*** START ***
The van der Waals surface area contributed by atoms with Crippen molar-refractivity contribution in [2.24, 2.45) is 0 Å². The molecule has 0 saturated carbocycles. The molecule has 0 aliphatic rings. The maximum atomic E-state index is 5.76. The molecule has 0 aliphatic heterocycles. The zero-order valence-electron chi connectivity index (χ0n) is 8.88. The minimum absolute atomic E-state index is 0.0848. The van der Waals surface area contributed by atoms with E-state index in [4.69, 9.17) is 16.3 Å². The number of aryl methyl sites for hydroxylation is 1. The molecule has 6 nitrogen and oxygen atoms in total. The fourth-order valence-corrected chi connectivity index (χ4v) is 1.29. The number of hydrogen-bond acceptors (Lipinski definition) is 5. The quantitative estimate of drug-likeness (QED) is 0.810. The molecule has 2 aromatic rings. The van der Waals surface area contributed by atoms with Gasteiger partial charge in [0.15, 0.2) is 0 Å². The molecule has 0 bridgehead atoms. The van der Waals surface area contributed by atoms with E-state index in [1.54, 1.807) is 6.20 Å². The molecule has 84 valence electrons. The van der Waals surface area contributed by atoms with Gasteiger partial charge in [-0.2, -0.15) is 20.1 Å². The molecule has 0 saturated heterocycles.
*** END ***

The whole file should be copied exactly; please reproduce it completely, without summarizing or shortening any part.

The van der Waals surface area contributed by atoms with Crippen molar-refractivity contribution in [2.24, 2.45) is 0 Å². The molecule has 0 saturated carbocycles. The molecule has 0 aliphatic rings. The maximum atomic E-state index is 5.76. The molecule has 0 aliphatic heterocycles. The zero-order valence-electron chi connectivity index (χ0n) is 8.88. The minimum absolute atomic E-state index is 0.0848. The van der Waals surface area contributed by atoms with E-state index in [4.69, 9.17) is 16.3 Å². The number of aryl methyl sites for hydroxylation is 1. The molecule has 6 nitrogen and oxygen atoms in total. The fourth-order valence-corrected chi connectivity index (χ4v) is 1.29. The number of hydrogen-bond acceptors (Lipinski definition) is 5. The quantitative estimate of drug-likeness (QED) is 0.810. The molecule has 2 aromatic rings. The van der Waals surface area contributed by atoms with Gasteiger partial charge in [0.15, 0.2) is 0 Å². The molecule has 0 bridgehead atoms. The van der Waals surface area contributed by atoms with E-state index in [1.54, 1.807) is 6.20 Å². The molecule has 84 valence electrons. The van der Waals surface area contributed by atoms with Gasteiger partial charge in [-0.2, -0.15) is 20.1 Å². The molecule has 0 saturated heterocycles.